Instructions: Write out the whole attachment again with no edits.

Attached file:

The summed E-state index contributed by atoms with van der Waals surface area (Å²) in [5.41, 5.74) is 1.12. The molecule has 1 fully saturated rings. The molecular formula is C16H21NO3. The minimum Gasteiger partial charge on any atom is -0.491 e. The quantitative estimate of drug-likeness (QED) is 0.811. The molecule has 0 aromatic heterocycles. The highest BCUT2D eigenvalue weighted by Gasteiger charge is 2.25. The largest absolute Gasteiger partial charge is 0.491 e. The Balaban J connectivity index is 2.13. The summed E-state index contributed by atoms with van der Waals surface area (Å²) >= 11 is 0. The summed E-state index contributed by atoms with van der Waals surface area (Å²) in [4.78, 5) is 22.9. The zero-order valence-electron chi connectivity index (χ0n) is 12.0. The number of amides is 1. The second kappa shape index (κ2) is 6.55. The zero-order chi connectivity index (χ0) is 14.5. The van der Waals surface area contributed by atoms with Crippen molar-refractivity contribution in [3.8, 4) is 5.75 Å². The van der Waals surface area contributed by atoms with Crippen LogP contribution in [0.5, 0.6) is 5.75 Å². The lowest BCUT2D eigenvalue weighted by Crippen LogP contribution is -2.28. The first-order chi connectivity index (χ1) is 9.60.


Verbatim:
The summed E-state index contributed by atoms with van der Waals surface area (Å²) in [5.41, 5.74) is 1.12. The molecule has 1 fully saturated rings. The molecular formula is C16H21NO3. The minimum Gasteiger partial charge on any atom is -0.491 e. The quantitative estimate of drug-likeness (QED) is 0.811. The molecule has 0 aromatic heterocycles. The highest BCUT2D eigenvalue weighted by Gasteiger charge is 2.25. The largest absolute Gasteiger partial charge is 0.491 e. The Balaban J connectivity index is 2.13. The summed E-state index contributed by atoms with van der Waals surface area (Å²) >= 11 is 0. The summed E-state index contributed by atoms with van der Waals surface area (Å²) in [4.78, 5) is 22.9. The zero-order valence-electron chi connectivity index (χ0n) is 12.0. The number of amides is 1. The second kappa shape index (κ2) is 6.55. The zero-order chi connectivity index (χ0) is 14.5. The van der Waals surface area contributed by atoms with Crippen molar-refractivity contribution in [3.8, 4) is 5.75 Å². The van der Waals surface area contributed by atoms with Crippen LogP contribution in [0.5, 0.6) is 5.75 Å². The lowest BCUT2D eigenvalue weighted by Crippen LogP contribution is -2.28. The first-order chi connectivity index (χ1) is 9.60.